Discussions regarding the importance of temperature in CNS injury must also consider the detrimental effects of mild elevations in temperature. Periods of fever are common in critically injured brain and spinal cord patients (Kilpatrick et al. 2000), and experimental studies have shown that artificially induced periods of mild hyperthermia significantly worsen outcome. Yu and colleagues (2001) reported that elevated spinal cord temperature to 39ºC for four hours following SCI worsened behavioural outcome and led to an increase in contusion volume. Experimental studies have shown that elevations in temperature aggravate many of the injury mechanisms that are attenuated with hypothermia. Thus, it is critical to establish intensive care unit procedures to effectively inhibit periods of fever, in addition to possibly inducing modest hypothermia.


Cooling Approaches

A recent advance in inducing hypothermia in patient populations is the development of new approaches to produce systemic cooling. External cooling devices such as ice packs or forced air or water circulation blankets may not critically control temperature during the cooling and rewarming phases and may limit the ability to transport and access patients. Endovascular catheters have now been developed and tested where venous blood is cooled as it passes around a cold saline filled balloon. This approach allows for a satisfactory rate of cooling and the critical maintenance of the desired temperature for several days. New energy transfer pads have also been developed that are more conductive and adhesive to the skin surface. In addition to utilising these new devices for producing modest hypothermia, these approaches can also be used to reduce fever burden, an important clinical problem in the intensive care unit.


In addition to systemic hypothermia, local cooling approaches are also being developed especially in the area of brain injury. However, local cooling approaches after SCI have been developed and tested in limited experimental and clinical conditions. A major question regarding the use of local cooling in SCI is the level of hypothermia that is most protective. Although early studies used cold saline irrigation to induce profound cooling, it is not known whether these low temperatures were nec essary or possibly produced harm by affecting the local hemodynamic state of the injured tissue. More research is therefore required to clarify these questions before these approaches should be translated to the clinic.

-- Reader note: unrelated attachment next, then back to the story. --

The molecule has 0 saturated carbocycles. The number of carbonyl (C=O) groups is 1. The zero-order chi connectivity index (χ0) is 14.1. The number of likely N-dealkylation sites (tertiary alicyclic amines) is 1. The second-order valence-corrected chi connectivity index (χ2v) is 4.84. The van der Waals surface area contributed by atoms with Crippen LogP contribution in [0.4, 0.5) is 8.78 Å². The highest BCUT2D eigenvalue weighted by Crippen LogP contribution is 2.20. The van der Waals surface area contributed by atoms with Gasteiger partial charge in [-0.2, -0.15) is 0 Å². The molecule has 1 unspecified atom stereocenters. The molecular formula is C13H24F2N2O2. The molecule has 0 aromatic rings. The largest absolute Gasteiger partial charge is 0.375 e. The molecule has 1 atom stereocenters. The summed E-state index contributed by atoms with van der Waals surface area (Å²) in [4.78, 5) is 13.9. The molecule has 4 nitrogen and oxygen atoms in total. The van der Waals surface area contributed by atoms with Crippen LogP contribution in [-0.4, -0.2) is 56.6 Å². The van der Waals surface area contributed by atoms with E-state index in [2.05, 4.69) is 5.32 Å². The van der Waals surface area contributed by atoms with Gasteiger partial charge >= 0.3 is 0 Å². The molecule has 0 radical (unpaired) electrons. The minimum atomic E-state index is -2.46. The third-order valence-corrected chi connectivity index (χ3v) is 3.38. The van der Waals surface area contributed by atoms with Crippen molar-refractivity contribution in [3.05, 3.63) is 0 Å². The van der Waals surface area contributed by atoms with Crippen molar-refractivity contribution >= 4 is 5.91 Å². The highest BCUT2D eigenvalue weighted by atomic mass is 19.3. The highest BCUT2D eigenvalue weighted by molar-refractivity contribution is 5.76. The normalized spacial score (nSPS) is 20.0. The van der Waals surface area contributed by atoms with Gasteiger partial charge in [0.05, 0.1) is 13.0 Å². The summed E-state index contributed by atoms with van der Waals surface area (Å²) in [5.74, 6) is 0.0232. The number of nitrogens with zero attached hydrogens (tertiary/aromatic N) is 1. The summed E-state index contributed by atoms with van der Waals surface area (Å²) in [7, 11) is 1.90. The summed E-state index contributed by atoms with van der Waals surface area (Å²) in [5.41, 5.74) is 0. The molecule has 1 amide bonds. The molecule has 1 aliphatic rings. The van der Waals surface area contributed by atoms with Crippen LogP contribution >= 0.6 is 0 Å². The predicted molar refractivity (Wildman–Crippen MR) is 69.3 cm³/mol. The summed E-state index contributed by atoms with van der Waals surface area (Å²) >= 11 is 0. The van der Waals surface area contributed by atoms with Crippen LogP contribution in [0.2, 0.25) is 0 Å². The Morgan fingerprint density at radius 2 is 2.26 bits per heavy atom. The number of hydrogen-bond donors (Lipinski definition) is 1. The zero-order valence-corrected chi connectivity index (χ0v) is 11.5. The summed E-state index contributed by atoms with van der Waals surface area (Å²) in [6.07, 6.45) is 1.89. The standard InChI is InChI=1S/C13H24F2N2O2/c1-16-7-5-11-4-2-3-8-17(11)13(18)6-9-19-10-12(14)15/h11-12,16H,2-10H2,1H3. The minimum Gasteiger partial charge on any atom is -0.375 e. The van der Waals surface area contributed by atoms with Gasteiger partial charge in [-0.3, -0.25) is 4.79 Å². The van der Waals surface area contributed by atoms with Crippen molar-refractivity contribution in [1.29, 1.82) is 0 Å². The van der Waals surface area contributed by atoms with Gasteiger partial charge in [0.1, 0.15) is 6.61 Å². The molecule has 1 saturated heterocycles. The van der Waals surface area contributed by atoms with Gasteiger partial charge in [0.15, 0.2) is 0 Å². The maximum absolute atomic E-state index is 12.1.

Clinical Protocols

Use of hypothermic circulatory arrest for descending thoracic aortic resection has been shown to afford excellent preservation of spinal cord function in a number of clinical studies. However, a recent high profile case has brought the use of hypothermia in acutely spinal cord injured patients to the forefront in terms of new therapeutic treatments. In that situation, a variety of medical modalities including early cord stabilisation, neuroprotective treatments, imaging and surgical interventions, and intensive care management all likely contributed to the good outcome recently reported in the popular press. It is clear that more experimental and clinical data are required before one can conclude whether or not therapeutic hypothermia is safe and effective in treating acute spinalcord injury. Modest hypothermia is an experimental procedure and certainly has potential risk factors and unwanted side effects associated with its use. Based on clinical data from studies in other types of neurological disorders, periods of hypothermia may need to be extended for days, thereby increasing the potential for adverse consequences. As sufficient randomised clinical trial data on the use of modest hypothermia in acute spinal cord injured patients is lacking, it is clear that controlled studies need to organised and conducted and the potential benefits carefully weighed relative to potential risks.


Recently the AANS/NSS joint sections of disorders of the spine and the AANS/NCNS joint section of trauma published a position statement regarding the use of systemic therapeutic hypothermia for the treatment of acute SCI. In that document, Resnick and colleagues (2007) recommended that clinicians should be aware that systemic hypothermia has been associated with medical complications in the head injured population prior to considering this treatment modality. Also, after reviewing the published literature on hypothermia and SCI this group found insufficient evidence available at this time for either local or systemic therapeutic hypothermia to be recommended as a treatment for acute SCI. Thus, it is clear that continued investigation is required if this potentially exciting therapy is to advance to more acutely injured spinal cord injured patients.



Although a large amount of experimental and clinical evidence supports the continued study of modest hypothermia as a neuroprotective strategy after SCI, this treatment is experimental and certainly not the “standard of care”.

This is an important point for the public as well as treating physicians to keep in mind. Ongoing studies are determining various unknown factors associated with the cooling procedure including the therapeutic window for hypothermia treatment, length of cooling, and how to best rewarm the patient. In addition, important questions regarding pharmaceutical agents that may be combined with modest hypothermia to extend the therapeutic window and/or provide more complete protection are being tested. To advance this treatment, well-designed prospective controlled trials to accumulate sound evidence for this experimental therapy are required. Based on ongoing clinical studies, available data indicates that treatment with modest hypothermia in a controlled protocol/environment can be safely applied in a number of clinical conditions, but its effectiveness in terms of clinical outcome after SCI remains to be determined. 

Author<br> W. Dalton Dietrich III, Ph.D. Department of Neurological Surgery Scientific Director The Miami Project to Cure Paralysis Universit